Among his many predictions for 2015, Deloitte’s Duncan Stewart calls 2015 the year the mobile payment finally goes mainstream.
Presenting to a group of wide-eyed industry executives, analysts and media, Duncan presented the 14th annual Canadian Technology, Media & Telecommunications Predictions (TMT), highlighting or reinforcing trends in the crossover space between tech and everyday lives.
While mobile payments have been threatening to go big for some time, the confluence of some 600 million NFC-capable smartphones, coupled with banks’ willingness to negotiate deals with companies like Apple over Apple Pay, make this year the first Canadians will be more willing to exchange credit card tap-and-pay for smartphone tap-and-pay.
“2015 will be the first year in which all the requirements for mainstream mobile payments — satisfying financial institutions, merchants, consumers and device vendors — have been sufficiently addressed,” said Stewart.
While the mainline infrastructure has been in place across many Canadian merchants for some time, Duncan predicts that it will take until the very end of the year — holiday season, in fact — for a critical mass of consumers to recognize the value of mobile payments, among them added security and convenience.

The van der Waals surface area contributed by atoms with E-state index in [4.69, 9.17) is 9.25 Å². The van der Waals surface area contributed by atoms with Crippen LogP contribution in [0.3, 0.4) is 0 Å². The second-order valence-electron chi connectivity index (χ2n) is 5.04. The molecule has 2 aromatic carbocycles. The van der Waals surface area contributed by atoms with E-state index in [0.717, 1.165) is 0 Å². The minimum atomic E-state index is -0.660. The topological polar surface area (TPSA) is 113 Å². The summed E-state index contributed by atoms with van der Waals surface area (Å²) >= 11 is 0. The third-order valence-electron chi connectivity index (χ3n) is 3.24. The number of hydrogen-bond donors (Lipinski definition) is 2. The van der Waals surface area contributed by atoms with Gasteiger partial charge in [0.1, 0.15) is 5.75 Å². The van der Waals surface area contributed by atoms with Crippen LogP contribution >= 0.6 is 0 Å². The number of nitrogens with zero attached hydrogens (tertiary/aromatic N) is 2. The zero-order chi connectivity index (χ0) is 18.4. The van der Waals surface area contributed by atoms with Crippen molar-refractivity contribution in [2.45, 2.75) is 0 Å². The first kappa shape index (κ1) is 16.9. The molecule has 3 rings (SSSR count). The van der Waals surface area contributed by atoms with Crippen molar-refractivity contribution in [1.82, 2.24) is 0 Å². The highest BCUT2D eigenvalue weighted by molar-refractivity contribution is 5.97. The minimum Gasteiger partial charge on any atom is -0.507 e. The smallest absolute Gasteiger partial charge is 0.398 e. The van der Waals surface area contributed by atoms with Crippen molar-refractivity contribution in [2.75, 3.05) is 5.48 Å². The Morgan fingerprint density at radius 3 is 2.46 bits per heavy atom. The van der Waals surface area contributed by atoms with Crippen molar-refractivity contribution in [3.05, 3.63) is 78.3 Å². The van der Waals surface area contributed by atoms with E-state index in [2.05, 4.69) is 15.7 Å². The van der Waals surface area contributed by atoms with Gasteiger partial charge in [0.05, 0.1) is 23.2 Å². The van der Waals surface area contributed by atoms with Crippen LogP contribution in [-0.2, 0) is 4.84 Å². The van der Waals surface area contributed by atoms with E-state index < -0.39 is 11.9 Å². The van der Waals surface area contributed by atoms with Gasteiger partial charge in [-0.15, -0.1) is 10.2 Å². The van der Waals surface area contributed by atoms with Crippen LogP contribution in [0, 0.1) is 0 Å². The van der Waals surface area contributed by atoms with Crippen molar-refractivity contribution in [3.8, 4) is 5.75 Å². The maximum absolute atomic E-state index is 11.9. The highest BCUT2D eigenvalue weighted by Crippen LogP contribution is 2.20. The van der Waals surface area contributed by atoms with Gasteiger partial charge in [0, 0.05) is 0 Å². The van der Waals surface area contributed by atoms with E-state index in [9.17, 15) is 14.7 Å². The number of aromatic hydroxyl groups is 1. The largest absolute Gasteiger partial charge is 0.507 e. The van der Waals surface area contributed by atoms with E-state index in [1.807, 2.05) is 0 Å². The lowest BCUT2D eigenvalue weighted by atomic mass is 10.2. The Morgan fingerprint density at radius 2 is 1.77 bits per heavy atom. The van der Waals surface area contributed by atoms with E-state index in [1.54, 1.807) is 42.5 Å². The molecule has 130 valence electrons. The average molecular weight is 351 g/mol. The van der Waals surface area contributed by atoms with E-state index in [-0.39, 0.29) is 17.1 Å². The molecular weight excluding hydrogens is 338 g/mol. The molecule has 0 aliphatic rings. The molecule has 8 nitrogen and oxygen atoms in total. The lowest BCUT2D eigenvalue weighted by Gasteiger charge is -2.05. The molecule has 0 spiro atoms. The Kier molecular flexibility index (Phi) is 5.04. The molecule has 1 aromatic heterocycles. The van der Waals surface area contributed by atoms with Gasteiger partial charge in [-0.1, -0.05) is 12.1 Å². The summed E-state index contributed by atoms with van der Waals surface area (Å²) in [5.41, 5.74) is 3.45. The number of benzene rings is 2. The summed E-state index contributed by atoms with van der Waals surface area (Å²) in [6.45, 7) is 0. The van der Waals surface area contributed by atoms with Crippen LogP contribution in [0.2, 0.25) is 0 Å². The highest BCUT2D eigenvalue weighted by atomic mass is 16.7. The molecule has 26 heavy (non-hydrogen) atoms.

Less than 0.5% of the 450 million NFC-capable devices in the world were used to make an in-store mobile payment in 2014, but that should increase to 5% of the 600 million this year. Canada’s adoption, according to Stewart, has and will continue to lag behind the United States, owing to the availability of Apple Pay, which isn’t expected to arrive here until mid-year at the earliest. A report last week, however, predicted Apple Pay may come to Canada as early as March. Visa, MasterCard, RBC and even Google have told us that Apple Pay will be great for everyone, as it will elevate the idea of mobile payments beyond a very niche audience.
Canada’s mobile payment landscape is currently littered with problems, from uncooperative merchants to device and platform fragmentation, to banks unwilling to cooperate with one another to allow for a single platform. As a result, carriers like Rogers have had trouble attracting credit card issuers to its Suretap Wallet, and newcomer UGO Wallet only works with TD Canada Trust and PC Financial.